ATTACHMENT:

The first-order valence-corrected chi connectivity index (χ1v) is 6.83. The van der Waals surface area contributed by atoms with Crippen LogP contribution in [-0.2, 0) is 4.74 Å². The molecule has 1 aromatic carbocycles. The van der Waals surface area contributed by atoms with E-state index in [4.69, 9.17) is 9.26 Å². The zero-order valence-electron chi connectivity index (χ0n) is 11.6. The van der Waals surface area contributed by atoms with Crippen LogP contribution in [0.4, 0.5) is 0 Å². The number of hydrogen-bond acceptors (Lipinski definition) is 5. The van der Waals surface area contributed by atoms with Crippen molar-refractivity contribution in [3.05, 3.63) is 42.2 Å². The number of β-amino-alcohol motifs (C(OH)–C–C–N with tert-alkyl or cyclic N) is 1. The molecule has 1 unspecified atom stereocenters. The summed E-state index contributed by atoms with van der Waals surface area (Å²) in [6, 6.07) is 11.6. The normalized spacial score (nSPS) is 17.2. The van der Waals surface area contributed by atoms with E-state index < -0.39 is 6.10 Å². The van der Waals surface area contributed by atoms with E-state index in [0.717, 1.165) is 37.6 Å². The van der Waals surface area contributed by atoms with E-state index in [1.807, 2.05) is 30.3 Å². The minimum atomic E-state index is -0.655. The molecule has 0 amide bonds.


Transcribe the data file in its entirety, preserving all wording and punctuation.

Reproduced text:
The first-order valence-corrected chi connectivity index (χ1v) is 6.83. The van der Waals surface area contributed by atoms with Crippen LogP contribution in [-0.2, 0) is 4.74 Å². The molecule has 1 aromatic carbocycles. The van der Waals surface area contributed by atoms with E-state index in [4.69, 9.17) is 9.26 Å². The zero-order valence-electron chi connectivity index (χ0n) is 11.6. The van der Waals surface area contributed by atoms with Crippen LogP contribution in [0.4, 0.5) is 0 Å². The number of hydrogen-bond acceptors (Lipinski definition) is 5. The van der Waals surface area contributed by atoms with Crippen molar-refractivity contribution in [3.05, 3.63) is 42.2 Å². The number of β-amino-alcohol motifs (C(OH)–C–C–N with tert-alkyl or cyclic N) is 1. The molecule has 1 unspecified atom stereocenters. The summed E-state index contributed by atoms with van der Waals surface area (Å²) in [6, 6.07) is 11.6. The normalized spacial score (nSPS) is 17.2. The van der Waals surface area contributed by atoms with E-state index < -0.39 is 6.10 Å². The van der Waals surface area contributed by atoms with E-state index in [0.717, 1.165) is 37.6 Å². The van der Waals surface area contributed by atoms with E-state index in [1.807, 2.05) is 30.3 Å². The minimum atomic E-state index is -0.655. The molecule has 0 amide bonds.